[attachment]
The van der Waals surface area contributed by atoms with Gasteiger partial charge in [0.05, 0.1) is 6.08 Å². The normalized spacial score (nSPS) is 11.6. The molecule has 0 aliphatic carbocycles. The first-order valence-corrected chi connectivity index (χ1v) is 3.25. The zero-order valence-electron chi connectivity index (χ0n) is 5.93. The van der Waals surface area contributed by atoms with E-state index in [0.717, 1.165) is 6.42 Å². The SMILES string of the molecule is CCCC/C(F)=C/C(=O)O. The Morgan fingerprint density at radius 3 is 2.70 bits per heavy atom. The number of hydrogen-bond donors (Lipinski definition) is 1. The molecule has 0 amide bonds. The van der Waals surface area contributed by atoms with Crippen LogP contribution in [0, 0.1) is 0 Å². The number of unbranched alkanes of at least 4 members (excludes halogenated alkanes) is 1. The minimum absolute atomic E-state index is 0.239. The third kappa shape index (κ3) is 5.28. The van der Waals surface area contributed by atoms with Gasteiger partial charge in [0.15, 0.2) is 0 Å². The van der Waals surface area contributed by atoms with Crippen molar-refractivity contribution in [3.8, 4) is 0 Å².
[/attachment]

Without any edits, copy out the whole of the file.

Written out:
The van der Waals surface area contributed by atoms with Gasteiger partial charge in [0.05, 0.1) is 6.08 Å². The normalized spacial score (nSPS) is 11.6. The molecule has 0 aliphatic carbocycles. The first-order valence-corrected chi connectivity index (χ1v) is 3.25. The zero-order valence-electron chi connectivity index (χ0n) is 5.93. The van der Waals surface area contributed by atoms with E-state index in [0.717, 1.165) is 6.42 Å². The SMILES string of the molecule is CCCC/C(F)=C/C(=O)O. The Morgan fingerprint density at radius 3 is 2.70 bits per heavy atom. The number of hydrogen-bond donors (Lipinski definition) is 1. The molecule has 0 amide bonds. The van der Waals surface area contributed by atoms with Crippen LogP contribution in [0, 0.1) is 0 Å². The number of unbranched alkanes of at least 4 members (excludes halogenated alkanes) is 1. The minimum absolute atomic E-state index is 0.239. The third kappa shape index (κ3) is 5.28. The van der Waals surface area contributed by atoms with Gasteiger partial charge in [0.15, 0.2) is 0 Å². The van der Waals surface area contributed by atoms with Crippen molar-refractivity contribution in [3.8, 4) is 0 Å².